Surfing at the Olympics: What to Watch and Expect in Tokyo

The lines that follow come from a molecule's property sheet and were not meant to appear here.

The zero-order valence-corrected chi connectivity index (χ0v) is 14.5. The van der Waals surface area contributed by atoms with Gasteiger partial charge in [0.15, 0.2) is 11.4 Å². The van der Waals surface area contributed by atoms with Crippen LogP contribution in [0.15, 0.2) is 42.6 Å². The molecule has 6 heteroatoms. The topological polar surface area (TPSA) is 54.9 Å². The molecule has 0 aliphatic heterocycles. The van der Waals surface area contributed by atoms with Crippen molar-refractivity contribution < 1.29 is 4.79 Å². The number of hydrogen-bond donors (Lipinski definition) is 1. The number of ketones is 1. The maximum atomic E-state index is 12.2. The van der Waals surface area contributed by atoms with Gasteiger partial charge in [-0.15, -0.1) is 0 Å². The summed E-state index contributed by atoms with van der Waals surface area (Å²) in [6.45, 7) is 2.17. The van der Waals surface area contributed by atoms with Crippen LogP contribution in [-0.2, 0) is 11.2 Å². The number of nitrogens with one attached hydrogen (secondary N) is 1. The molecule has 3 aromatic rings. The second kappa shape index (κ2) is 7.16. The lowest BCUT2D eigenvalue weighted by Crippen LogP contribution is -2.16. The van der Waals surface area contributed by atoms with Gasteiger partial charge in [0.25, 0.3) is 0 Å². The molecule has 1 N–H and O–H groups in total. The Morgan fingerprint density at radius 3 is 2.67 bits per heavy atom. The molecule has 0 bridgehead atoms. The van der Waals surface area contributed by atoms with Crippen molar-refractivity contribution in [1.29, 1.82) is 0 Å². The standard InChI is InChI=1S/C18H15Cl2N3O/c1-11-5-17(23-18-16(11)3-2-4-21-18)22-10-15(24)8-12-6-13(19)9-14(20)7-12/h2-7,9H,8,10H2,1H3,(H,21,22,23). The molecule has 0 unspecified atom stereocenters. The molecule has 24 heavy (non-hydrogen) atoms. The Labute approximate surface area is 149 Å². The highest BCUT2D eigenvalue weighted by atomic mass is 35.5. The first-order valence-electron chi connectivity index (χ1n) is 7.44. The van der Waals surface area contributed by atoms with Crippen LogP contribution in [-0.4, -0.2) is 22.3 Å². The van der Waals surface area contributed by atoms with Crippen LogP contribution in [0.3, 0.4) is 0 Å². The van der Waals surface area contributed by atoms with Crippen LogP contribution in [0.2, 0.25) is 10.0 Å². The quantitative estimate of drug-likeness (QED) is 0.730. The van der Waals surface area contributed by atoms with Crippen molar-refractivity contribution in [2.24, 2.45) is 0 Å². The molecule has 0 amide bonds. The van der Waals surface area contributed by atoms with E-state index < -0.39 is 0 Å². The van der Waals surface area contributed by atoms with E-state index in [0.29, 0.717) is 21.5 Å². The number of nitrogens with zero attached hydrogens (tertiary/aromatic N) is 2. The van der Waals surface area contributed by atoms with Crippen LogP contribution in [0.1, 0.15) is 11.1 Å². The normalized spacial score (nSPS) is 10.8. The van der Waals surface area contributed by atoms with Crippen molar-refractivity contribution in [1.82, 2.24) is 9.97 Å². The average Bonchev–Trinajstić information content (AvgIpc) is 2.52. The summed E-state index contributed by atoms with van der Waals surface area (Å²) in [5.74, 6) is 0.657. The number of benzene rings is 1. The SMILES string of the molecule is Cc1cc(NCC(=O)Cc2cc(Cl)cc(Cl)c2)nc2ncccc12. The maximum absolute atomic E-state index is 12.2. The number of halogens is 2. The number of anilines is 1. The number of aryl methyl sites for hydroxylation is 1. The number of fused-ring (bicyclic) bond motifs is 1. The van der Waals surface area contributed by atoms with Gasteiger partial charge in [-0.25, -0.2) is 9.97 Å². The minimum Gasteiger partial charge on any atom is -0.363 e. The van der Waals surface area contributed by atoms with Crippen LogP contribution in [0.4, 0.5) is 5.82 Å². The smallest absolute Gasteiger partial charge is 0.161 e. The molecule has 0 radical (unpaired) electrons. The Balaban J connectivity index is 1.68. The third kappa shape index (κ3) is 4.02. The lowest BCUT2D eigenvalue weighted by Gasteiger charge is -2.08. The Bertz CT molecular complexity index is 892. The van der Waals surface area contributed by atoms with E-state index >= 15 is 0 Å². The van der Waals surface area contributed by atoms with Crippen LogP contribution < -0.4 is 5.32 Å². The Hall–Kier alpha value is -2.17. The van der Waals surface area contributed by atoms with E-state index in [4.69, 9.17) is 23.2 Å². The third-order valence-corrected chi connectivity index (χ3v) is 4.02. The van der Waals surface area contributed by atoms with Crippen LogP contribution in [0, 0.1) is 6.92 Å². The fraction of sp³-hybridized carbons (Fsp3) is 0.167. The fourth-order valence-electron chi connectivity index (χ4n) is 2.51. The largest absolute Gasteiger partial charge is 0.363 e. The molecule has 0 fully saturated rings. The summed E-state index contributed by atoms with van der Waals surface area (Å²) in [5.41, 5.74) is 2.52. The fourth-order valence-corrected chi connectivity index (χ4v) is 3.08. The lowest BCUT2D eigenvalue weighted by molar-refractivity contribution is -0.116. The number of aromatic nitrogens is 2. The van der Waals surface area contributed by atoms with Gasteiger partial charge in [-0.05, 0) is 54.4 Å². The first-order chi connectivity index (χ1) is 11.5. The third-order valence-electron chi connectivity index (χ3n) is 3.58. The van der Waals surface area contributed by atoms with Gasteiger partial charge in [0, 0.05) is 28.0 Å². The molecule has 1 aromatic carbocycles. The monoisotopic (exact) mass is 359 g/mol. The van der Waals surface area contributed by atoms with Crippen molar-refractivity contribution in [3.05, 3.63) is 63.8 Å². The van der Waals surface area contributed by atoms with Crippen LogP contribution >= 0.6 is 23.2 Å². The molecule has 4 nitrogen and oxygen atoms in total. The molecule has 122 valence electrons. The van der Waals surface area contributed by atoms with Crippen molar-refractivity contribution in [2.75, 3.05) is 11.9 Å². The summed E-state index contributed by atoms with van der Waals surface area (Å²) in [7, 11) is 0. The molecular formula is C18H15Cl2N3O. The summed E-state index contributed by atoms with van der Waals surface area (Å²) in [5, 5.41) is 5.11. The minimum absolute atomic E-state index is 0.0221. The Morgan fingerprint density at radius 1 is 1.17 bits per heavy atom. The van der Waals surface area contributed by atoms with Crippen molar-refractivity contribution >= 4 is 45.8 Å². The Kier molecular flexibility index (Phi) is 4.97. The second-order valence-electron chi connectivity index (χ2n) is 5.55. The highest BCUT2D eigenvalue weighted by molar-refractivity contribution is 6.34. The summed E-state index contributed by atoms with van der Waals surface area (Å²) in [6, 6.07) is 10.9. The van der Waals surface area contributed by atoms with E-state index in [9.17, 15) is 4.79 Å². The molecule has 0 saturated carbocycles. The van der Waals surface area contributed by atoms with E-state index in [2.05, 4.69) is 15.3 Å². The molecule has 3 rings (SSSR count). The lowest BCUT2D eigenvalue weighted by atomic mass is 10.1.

[surfer music playing] “Surf riding was once the sport of Hawaiian kings and queens.” The sport of surfing has come a long way since its ancient Polynesian roots. But the concept is still the same. Surfers head to the ocean to find the perfect ride. In 2020, surfing would be awarded one of the highest honors in the sport, a place for the first time at the Olympics. “So, the world’s biggest sporting event has been postponed.” [interposing voices] “Japan’s prime minister just announced his plan to postpone the summer Olympic Games.” I’m Bedel Saget, reporter for The New York Times. “Should I clean up the pile in here?” “No —” He recently spoke to eight of the best in surfing, all of which have qualified for the Olympics and are now scattered around the world. “OK.” “Hello there.” “Hi Caroline.” “Hello, Atalo.” “Should I begin?” “Yeah yeah.” “My name is John Florence.” “I am Owen Wright.” “I’m Sally Fitzgibbons.” For many, the introduction of surfing at the Olympics will be brand new and there are many things to watch out for. “Olympic surfing will be new. What do you think makes surfing unique?” For beginners, surfing is like no other sport. “I believe surfing has a different look and feel than many other sports.” TV announcer: “We have a full rotation.” “And I think skating or tennis or football -” “All that, you have a field or a court and everything is ready.” “— you can see everything in front of you.” But that’s not the case with surfing. “In surfing, you basically always have a changing playing field.” “We are not given a map of exactly how to surf.” “It’s very hard to win. And it’s very difficult for things to go your way.” “And that’s the challenge. You won’t know until you go.” Here’s how surfing will work at next year’s Olympics. At the most basic level, there are three types of surfing maneuvers. There is antenna. TV announcer: “Finds, goes on the air.” TV announcer: “It’s a full lap and a half.” “So when you leave the face of the wave.” “And when you have too much speed…” “Flying speed.” “Yeah, you’re literally in the air.” “Then you go and go down the wave again.” TV announcer: “She’s looking at an episode. Big flat air from Gabriel Medina.” “Sometimes it’s good to fly.” turns. TV announcer: “Medina bites her lip.” “And that’s where your board is on the wave side. And then she just draws the lines and it will flow through your entire spray board.” “And then -” And then the barrels. “The holy grail one.” “You’re just in this tunnel of water.” “You’re like my god, that’s it.” “A place where time slows down.” “And then everything-” [blowing] [blowing] “That kind of sound.” “It’s spitting out and it’s white and cloudy.” “Like boom, like fast.” “It always seems incredible every time you do it.” Surf’s first race at the Olympics will be held in Chiba on Tsurigasaki Beach, 40 miles southeast of Tokyo. “Let’s talk about the Olympic site Chiba.” “I feel like the conditions at Chiba are the ultimate stabilizers.” “Chiba surfing is a difficult wave.” Unlike the waves off the north coast of Oahu or Jeffreys Bay in South Africa, the waves in Chiba are known to be smaller. “You’re going to see really technical surfing.” “Too much action.” “Probably some spinning, some gymnastics on the water I guess.” “And the surfer who fits it best -” TV announcer: “John John goes to giant ally and sticks it.” “- mine.” TV announcer: “She says, ‘What more do you want? I’ll go show you some more.’ “Antennas are difficult maneuvers for many, especially in smaller, less powerful waves. But for Brazilians, this is second nature. “I always tell my friends in Brazil, the first move you learn is the weather.” “Many people believe Brazilians will have the advantage of surfing in Chiba.” “Yeah maybe. TV announcer: “Is he going to get an opportunity here? A complete rotation!” Brazilian or not, when a surfer lands in the air, it can be an outstanding and highly rewarded achievement: “The score is between 1 and 10 points.” This is Gabriel Medina doing a backflip for the first time in a competition. TV announcer: “Seeing him take off. He goes for a backflip and pulls it.” “You could call it 10.” He scored a perfect 10. The judges use three criteria to score each athlete’s performance Judge: “Overall, good to read the wave. Some tough parts.” “By the scores, you will be judged…” “Speed, power, and flow.” “Speed, power, and flow.” “Speed, power, and flow.” “Yeah, what does that mean to you?” “Speed, flow, power I need to get it at the same time.” Speed, power and flow are essential for any surfing competition. “This is the ultimate recipe.” “This is what we all want to achieve. And if we meet all these requirements —” “And if you do all three of them —” You’re bound to get some big scores. At the end of the day, you can ride as many waves as you want within the given time. “But it really depends on your two best rides.” “The two best waves on your score line.” “And that’s why you have to row strategically.” “There will be those who go left, there will be those who go right.” “Waves caught left, right and center.” There is a lot to be aware of. And surfing, like any other sport, has its fair share of healthy competition. TV announcer: “An interesting exchange here.” “What happens in the water? Is there any mind game going on? Is there any psychological warfare?” Sometimes it can be a very tactical game TV announcer: “Strider, do you see these two men fighting in the back? Intense.” “You can almost feel John John breathing down his neck.” “You definitely have those moments when some opponents have tactics.” “Would you like to say hello before the heat? Are you shaking your hands?” “I never make eye contact with anyone.” TV announcer: “Well, here we go.” And then there are the rowing battles. TV announcer: “Shoulder to shoulder, they’re shaking hands right now as I speak.” A race to the real starting line of surfing where the waves break. “Rowing is the greatest pastime.” “Oh, the rowing fight. I hate it.” “I don’t like rowing.” TV announcer: “Let’s see if we can have a rowing fight here?” The first surfer to get back to the starting line wins. And the reward? They take precedence – the ability to choose the next incoming wave. Most of the time, being tall is not an advantage in the water. But in a rowing battle, your height and wingspan can change everything. “Some have ultimate wingspan.” Take, for example, a man like Owen Wright. TV announcer: “It’s a good rowing fight – look at the size of Owen’s arms.” “My wingspan is 6’7, so…” TV announcer: “Owen Wright has four inches more wingspan than Michael Phelps.” “He looks like he’s older than me.” TV announcer: “That’s a good thing guys. I love it.” “So who will win the gold?” “Well, I would love to win gold.” “I’m definitely dreaming of a gold medal.” Guys are you kidding?” But there’s something about surfing here. At the end of the day, he doesn’t care about ocean hold times, priority or nationality. And fans know that. There are never any guarantees. But that’s what makes him so excited. If the waves don’t cooperate, someone doesn’t care about the Olympics. For the surf’s debut at the 2020 Olympics, postponed until 2021, the best surfers can get the best waves. [cheering]